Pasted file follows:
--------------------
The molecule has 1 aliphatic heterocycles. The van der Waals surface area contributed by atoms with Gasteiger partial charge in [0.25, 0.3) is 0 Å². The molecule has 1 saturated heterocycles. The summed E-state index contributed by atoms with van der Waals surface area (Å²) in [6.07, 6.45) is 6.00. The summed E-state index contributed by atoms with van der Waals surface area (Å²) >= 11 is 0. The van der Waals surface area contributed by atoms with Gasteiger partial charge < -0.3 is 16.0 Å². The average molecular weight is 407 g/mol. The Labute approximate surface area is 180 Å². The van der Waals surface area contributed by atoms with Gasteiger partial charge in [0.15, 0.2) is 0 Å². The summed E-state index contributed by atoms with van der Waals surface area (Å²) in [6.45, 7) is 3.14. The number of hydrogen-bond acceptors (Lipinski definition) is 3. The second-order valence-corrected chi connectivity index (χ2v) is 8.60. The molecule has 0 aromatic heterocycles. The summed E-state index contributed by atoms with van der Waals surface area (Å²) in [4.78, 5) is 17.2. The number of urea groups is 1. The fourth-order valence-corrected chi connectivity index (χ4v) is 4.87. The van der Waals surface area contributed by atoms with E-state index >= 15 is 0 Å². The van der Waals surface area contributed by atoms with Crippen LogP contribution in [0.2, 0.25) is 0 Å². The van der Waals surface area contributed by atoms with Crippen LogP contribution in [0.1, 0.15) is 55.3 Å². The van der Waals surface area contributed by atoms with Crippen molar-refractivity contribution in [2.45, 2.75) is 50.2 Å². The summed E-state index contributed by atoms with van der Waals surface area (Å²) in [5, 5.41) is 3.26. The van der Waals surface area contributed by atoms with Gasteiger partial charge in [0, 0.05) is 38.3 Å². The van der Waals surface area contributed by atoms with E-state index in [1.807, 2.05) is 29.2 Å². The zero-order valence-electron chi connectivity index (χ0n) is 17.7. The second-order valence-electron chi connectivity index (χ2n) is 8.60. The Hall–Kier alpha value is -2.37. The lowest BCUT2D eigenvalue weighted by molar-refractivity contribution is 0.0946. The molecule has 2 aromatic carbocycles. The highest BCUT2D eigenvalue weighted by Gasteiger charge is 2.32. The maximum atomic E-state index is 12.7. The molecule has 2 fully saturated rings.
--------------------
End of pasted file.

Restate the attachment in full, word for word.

The molecule has 1 aliphatic heterocycles. The van der Waals surface area contributed by atoms with Gasteiger partial charge in [0.25, 0.3) is 0 Å². The molecule has 1 saturated heterocycles. The summed E-state index contributed by atoms with van der Waals surface area (Å²) in [6.07, 6.45) is 6.00. The summed E-state index contributed by atoms with van der Waals surface area (Å²) >= 11 is 0. The van der Waals surface area contributed by atoms with Gasteiger partial charge < -0.3 is 16.0 Å². The average molecular weight is 407 g/mol. The Labute approximate surface area is 180 Å². The van der Waals surface area contributed by atoms with Gasteiger partial charge in [0.15, 0.2) is 0 Å². The summed E-state index contributed by atoms with van der Waals surface area (Å²) in [6.45, 7) is 3.14. The number of hydrogen-bond acceptors (Lipinski definition) is 3. The second-order valence-corrected chi connectivity index (χ2v) is 8.60. The molecule has 0 aromatic heterocycles. The summed E-state index contributed by atoms with van der Waals surface area (Å²) in [4.78, 5) is 17.2. The number of urea groups is 1. The fourth-order valence-corrected chi connectivity index (χ4v) is 4.87. The van der Waals surface area contributed by atoms with E-state index >= 15 is 0 Å². The van der Waals surface area contributed by atoms with Crippen LogP contribution in [0.2, 0.25) is 0 Å². The van der Waals surface area contributed by atoms with Crippen LogP contribution in [0.1, 0.15) is 55.3 Å². The van der Waals surface area contributed by atoms with Crippen molar-refractivity contribution in [2.45, 2.75) is 50.2 Å². The summed E-state index contributed by atoms with van der Waals surface area (Å²) in [5, 5.41) is 3.26. The van der Waals surface area contributed by atoms with Gasteiger partial charge in [0, 0.05) is 38.3 Å². The van der Waals surface area contributed by atoms with E-state index in [1.807, 2.05) is 29.2 Å². The zero-order valence-electron chi connectivity index (χ0n) is 17.7. The second-order valence-electron chi connectivity index (χ2n) is 8.60. The Hall–Kier alpha value is -2.37. The lowest BCUT2D eigenvalue weighted by molar-refractivity contribution is 0.0946. The molecule has 2 aromatic carbocycles. The highest BCUT2D eigenvalue weighted by Gasteiger charge is 2.32. The maximum atomic E-state index is 12.7. The molecule has 2 fully saturated rings.